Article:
Nora Brown teaches high school English and lives a quiet life in Seattle with her husband and six-year-old daughter. But one November day, moments after dismissing her class, a girl’s face appears above the students’ desks — ”a wild numinous face with startling blue eyes, a face floating on top of shapeless drapes of purples and blues where arms and legs should have been. Terror rushes through Nora’s body — the kind of raw terror you feel when there’s no way out, when every cell in your body, your entire body, is on fire — when you think you might die.”
Twenty-four hours later, while on Thanksgiving vacation, the face appears again. Shaken and unsteady, Nora meets with neurologists and eventually, a psychiatrist. As the story progresses, a terrible secret is discovered — a secret that pushes Nora toward an even deeper psychological breakdown.
This breathtaking debut novel examines the impact of traumatic childhood experiences and the fragile line between past and present. Exquisitely nuanced and profoundly intimate, The Night Child is a story of resilience, hope, and the capacity of the mind, body, and spirit to save itself despite all odds.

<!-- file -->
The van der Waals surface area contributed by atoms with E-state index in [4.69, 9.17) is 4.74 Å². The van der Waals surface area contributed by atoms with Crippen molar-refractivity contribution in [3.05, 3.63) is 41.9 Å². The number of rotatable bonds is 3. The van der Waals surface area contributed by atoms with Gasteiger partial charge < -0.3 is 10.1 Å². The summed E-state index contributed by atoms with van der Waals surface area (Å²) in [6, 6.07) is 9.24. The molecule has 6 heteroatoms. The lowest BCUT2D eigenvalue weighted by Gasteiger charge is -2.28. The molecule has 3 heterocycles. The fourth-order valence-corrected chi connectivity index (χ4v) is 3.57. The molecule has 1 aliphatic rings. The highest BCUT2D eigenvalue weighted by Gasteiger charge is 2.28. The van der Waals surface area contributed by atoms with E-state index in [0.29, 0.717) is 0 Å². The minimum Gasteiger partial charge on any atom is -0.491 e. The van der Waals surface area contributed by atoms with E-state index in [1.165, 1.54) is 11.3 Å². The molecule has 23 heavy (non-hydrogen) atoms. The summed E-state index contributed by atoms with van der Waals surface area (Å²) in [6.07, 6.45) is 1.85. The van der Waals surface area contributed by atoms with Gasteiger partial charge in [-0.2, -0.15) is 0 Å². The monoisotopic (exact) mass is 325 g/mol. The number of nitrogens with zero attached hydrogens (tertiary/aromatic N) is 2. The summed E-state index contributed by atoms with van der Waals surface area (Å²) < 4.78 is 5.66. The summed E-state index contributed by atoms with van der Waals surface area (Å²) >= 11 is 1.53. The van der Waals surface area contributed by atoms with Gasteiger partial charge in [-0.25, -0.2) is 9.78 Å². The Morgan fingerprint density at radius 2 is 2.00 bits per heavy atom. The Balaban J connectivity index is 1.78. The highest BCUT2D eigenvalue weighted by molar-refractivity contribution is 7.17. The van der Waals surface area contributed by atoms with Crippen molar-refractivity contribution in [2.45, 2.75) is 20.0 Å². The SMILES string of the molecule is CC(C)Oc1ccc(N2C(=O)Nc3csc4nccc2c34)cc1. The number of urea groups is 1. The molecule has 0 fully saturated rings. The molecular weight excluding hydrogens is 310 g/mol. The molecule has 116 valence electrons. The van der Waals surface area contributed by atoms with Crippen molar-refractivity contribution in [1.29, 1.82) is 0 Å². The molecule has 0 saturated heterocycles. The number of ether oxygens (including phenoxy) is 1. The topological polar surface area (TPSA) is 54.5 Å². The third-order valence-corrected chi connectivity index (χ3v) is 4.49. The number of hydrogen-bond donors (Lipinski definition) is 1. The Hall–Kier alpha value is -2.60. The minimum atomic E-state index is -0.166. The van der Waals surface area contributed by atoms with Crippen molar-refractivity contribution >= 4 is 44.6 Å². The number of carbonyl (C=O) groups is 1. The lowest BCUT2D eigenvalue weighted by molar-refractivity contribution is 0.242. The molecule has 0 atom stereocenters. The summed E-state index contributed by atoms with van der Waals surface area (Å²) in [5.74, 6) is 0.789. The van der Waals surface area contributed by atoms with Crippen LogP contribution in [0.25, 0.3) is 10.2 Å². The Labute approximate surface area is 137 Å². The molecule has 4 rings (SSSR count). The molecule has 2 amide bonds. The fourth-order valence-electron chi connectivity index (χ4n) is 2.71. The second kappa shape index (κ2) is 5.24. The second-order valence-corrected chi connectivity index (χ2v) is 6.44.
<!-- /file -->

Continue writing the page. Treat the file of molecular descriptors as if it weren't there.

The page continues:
WOW! What a breath-taking read. This writing, this story, this author…just wow.
“He broke into your body and stole your sense of self.”
Anna Quinn is an incredibly brave author for tackling the story line that she did. Let me rephrase that- the TWO elements that she wrote about is huge. Not only that, but she did it so eloquently and very sensitively (if that is at all possible). I can hardly believe this is even her debut novel. It was just heart wrenching.
At times I was very uncomfortable. I worried if I could read it all without skimming but after a couple of tries I successfully did it. It’s not for the weak of stomach. The topic the author touches on is enough to break even my heart in two and it did. The story, the characters, it all just broke my heart.
Mental health is always so intriguing for me so when I read books about them I like for them to be carefully thought out and not just thrown around for dramatic effect. Anna did a fabulous job letting the words just go where they needed to. It wasn’t dramatic and it wasn’t rude or blunt it was just what readers want to experience. Sort of just wrapping you up and making you warm. Her words were what needed to be said.
The Night Child was a touching and at times disturbing story dealing with the upmost heart breaking situations in a very believable way. Not dramatic in any type of way which earns so much respect from me. Bravo, Anna! Great book, great read.